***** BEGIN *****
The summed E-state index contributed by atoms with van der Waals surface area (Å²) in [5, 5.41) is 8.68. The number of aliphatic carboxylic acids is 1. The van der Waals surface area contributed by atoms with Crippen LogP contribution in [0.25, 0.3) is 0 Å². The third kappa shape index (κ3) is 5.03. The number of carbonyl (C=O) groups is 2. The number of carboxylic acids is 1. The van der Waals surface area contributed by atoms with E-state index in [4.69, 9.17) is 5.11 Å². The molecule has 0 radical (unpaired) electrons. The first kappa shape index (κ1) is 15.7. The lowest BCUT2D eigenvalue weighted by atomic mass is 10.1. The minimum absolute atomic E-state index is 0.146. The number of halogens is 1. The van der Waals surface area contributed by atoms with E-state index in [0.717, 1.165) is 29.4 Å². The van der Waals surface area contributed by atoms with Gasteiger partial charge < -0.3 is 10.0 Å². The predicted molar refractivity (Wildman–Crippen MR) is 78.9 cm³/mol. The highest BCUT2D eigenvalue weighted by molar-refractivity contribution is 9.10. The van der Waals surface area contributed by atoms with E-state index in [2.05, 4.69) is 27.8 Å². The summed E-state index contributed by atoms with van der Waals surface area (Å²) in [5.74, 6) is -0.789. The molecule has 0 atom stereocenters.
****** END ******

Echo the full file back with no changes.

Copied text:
The summed E-state index contributed by atoms with van der Waals surface area (Å²) in [5, 5.41) is 8.68. The number of aliphatic carboxylic acids is 1. The van der Waals surface area contributed by atoms with Crippen LogP contribution in [0.25, 0.3) is 0 Å². The third kappa shape index (κ3) is 5.03. The number of carbonyl (C=O) groups is 2. The number of carboxylic acids is 1. The van der Waals surface area contributed by atoms with E-state index in [4.69, 9.17) is 5.11 Å². The molecule has 0 radical (unpaired) electrons. The first kappa shape index (κ1) is 15.7. The lowest BCUT2D eigenvalue weighted by atomic mass is 10.1. The minimum absolute atomic E-state index is 0.146. The number of halogens is 1. The van der Waals surface area contributed by atoms with E-state index in [0.717, 1.165) is 29.4 Å². The van der Waals surface area contributed by atoms with Gasteiger partial charge < -0.3 is 10.0 Å². The predicted molar refractivity (Wildman–Crippen MR) is 78.9 cm³/mol. The highest BCUT2D eigenvalue weighted by molar-refractivity contribution is 9.10. The van der Waals surface area contributed by atoms with E-state index in [2.05, 4.69) is 27.8 Å². The summed E-state index contributed by atoms with van der Waals surface area (Å²) in [5.74, 6) is -0.789. The molecule has 0 atom stereocenters.